Over the course of decades-long career in advertising and marketing I can't even begin to count the number of private discussions, panel discussions, conferences, clubs, company held meetings, outside meetings about the topic of diversity and inclusion or the lack thereof in advertising.
Some would say that things haven't changed or progressed that much since the Mad Men Era, others would argue that there has been a significant change and may point to current statistics that indicate diversity in gender as well as race and ethnicity in full-service marketing firms. The truth is probably somewhere in between. Are firms more diverse then let's say in the 50's and 60's the answer is probably Yes? Is that diversity reflective or proportionate of society as a whole or reflective of the consumers of the products and services the firms are working on behalf of the answer is NO.
As we move forward into the 2nd quarter of the 21st-century Firms will have to continue to address improving diversity, a few ways this will happen will be client mandates, consumer outrage, and internal lobbying from diverse groups already in the business.
Marketing like many other sectors is a client driven business. Even though the firm is going to cultivate messaging and execution on the clients behalf we're still pretty much walking to the beat of their drum and that cultivation is taking place with clients wants, needs, and often times demands in mind.
If large companies begin demanding of their marketing agencies that the people who work on their account reflect the diversity in their client base or the diversity in the own organizations' full-service marketing firms will fall right in line with their client demands. This theory was put to the test a few months back when Verizon whose ad budgets can run into the billions sent a memo to their full-service marketing firms demanding that the firms make the teams that are working on Verizon campaigns more diverse and inclusive. With the amount of cache that a client like Verizon has a request like that is immediately followed and has the potential to go from a request to a precedent that other companies follow and demand of their Full-Service Marketing Firms.
Consumer Outrage,although it seems extreme, is another way that firms will be forced to address diversity and inclusion. The recent outrage over the tone def Pepsi Kylie Jenner ad is a great example of this. It's obvious to everyone that ad was conceptualized and created within a group that lacked diversity. Although it's been reported that a firm wasn't used for that spot and it was done in-house the fact still remains that a lack of diversity is part to blame for that ad ever seeing the light of day.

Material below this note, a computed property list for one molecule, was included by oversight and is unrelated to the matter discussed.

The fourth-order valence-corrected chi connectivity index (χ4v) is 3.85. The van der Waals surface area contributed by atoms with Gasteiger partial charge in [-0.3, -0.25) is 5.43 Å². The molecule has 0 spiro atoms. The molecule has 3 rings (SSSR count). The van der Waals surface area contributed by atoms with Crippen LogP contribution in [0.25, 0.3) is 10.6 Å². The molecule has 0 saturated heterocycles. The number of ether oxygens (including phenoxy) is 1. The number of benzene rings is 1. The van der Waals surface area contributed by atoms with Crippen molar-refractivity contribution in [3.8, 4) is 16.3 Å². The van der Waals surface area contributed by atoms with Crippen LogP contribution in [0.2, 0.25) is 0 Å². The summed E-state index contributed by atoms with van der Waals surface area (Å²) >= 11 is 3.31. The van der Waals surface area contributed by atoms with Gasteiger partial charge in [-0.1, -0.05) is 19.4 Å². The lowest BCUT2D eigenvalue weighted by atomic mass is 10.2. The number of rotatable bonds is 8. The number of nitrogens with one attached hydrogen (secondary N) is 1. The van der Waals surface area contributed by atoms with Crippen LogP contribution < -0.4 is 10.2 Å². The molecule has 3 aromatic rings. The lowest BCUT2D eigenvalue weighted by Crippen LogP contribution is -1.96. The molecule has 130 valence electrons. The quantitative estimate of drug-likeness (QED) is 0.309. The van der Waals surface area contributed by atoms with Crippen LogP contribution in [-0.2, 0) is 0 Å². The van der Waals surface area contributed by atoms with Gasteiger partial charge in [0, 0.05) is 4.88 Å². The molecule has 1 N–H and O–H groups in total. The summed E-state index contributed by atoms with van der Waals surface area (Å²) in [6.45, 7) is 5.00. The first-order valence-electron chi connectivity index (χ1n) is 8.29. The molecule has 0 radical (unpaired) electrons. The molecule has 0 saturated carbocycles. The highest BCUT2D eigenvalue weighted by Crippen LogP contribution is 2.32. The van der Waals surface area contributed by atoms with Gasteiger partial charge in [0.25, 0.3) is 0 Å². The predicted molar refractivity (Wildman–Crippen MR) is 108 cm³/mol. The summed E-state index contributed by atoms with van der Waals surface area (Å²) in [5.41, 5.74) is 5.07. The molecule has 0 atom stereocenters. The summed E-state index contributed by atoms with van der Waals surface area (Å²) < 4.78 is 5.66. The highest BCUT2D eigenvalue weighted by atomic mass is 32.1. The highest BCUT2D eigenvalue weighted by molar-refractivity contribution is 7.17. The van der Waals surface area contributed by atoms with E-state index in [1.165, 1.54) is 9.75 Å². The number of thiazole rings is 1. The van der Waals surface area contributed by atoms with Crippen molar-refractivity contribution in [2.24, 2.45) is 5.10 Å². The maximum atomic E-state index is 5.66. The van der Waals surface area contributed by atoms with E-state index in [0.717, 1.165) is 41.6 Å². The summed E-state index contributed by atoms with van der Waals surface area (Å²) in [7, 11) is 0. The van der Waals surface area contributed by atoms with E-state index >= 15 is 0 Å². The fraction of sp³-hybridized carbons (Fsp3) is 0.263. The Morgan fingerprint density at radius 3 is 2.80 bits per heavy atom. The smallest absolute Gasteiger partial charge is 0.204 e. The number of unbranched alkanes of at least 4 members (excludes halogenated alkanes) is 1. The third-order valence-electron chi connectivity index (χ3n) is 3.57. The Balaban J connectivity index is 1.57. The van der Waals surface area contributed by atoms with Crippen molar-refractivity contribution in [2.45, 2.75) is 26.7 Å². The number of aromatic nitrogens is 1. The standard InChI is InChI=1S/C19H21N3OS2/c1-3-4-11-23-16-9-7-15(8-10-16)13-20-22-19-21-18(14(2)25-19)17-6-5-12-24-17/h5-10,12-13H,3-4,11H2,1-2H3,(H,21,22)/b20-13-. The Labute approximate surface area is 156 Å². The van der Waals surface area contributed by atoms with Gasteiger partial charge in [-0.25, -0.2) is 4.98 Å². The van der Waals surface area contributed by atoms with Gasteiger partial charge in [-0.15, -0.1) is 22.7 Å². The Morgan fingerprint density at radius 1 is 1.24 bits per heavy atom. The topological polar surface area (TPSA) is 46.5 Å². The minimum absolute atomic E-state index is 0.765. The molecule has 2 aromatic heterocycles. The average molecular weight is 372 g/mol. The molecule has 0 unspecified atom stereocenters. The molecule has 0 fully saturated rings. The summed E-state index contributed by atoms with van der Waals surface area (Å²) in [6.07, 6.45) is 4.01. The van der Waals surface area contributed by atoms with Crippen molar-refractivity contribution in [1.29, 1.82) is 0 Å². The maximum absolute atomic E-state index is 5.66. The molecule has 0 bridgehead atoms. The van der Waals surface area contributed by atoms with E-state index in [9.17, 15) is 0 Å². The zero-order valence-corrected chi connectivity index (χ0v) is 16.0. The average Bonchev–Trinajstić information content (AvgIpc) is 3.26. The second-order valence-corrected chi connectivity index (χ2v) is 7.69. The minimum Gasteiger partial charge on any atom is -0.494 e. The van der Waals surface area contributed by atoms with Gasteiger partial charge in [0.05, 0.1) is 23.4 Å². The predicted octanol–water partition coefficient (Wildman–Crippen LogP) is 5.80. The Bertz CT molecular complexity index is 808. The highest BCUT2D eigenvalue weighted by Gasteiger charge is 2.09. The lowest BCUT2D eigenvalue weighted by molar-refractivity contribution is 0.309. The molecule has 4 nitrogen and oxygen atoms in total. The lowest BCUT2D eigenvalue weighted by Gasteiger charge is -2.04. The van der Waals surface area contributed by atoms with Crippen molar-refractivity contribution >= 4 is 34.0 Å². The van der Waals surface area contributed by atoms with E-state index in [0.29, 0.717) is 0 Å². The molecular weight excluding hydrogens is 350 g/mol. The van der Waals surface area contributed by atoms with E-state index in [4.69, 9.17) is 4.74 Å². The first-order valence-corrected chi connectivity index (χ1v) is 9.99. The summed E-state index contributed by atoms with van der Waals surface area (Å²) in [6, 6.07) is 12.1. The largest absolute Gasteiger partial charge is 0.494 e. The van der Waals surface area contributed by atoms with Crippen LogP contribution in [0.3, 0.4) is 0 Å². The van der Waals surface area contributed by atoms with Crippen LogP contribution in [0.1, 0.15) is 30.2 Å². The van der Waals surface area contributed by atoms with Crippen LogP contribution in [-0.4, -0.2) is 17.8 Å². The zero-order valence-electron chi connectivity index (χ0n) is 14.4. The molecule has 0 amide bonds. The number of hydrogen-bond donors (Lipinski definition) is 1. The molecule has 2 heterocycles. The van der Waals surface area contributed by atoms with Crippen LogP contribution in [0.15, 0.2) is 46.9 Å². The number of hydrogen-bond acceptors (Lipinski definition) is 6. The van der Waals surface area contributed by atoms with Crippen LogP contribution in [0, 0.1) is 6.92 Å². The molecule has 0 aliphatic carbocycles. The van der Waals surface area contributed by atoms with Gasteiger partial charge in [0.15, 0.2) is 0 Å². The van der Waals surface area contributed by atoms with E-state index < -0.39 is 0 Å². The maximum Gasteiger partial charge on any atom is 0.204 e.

The point should also be made that a lack of diversity is just not having these people in the room but also empowering them to speak up and be included in the discussion when these decisions are taking place. The practice of "Token Diversity" is well known in the marketing world where the faces presented on behalf of the firm to the client or general public seem diverse but the actual lever pulling and decision-making isn't, this may have been the case with Pepsi. Either way, the level of outrage sparked by the ad was high enough for the spot to be pulled immediately and I'm certain internal conversations are taking place of how not to repeat a mistake lack that again. Consumer voices can be a catalyst for change with brands and their marketing firms
Another way for full-service firms and some might says society as a whole to be more inclusive and diverse is for internal lobbying to take place. Persons who are part of the majority but are advocates for diversity need to spearhead the efforts for diversity and inclusion and ease the path for people in the diverse group. This is an effective tactic because the powers that be that are part of the majority who can really move the needle aren't apt to listen to "outsiders" but they may be persuaded or at least open to listening to propel who are part of their own tribe.
We've seen this same phenomenon with LGBTQ rights and how those have evolved and developed over the last decade or so. Of course advocacy efforts directly from the LGBTQ community played a significant role, but many would argue the tide turned when people outside of that community who became advocates because of personal experiences with friends and family members who Identified as LGBTQ. Not comparing the two in importance but the tactic can be emulated to achieve diversity and inclusion inside full-service firms.
Have you seen efforts to improve diversity and inclusion that have worked? Feel Free to share those examples with us in the comment section below, we love hearing your feedback and the continued dialogue on this project is necessary.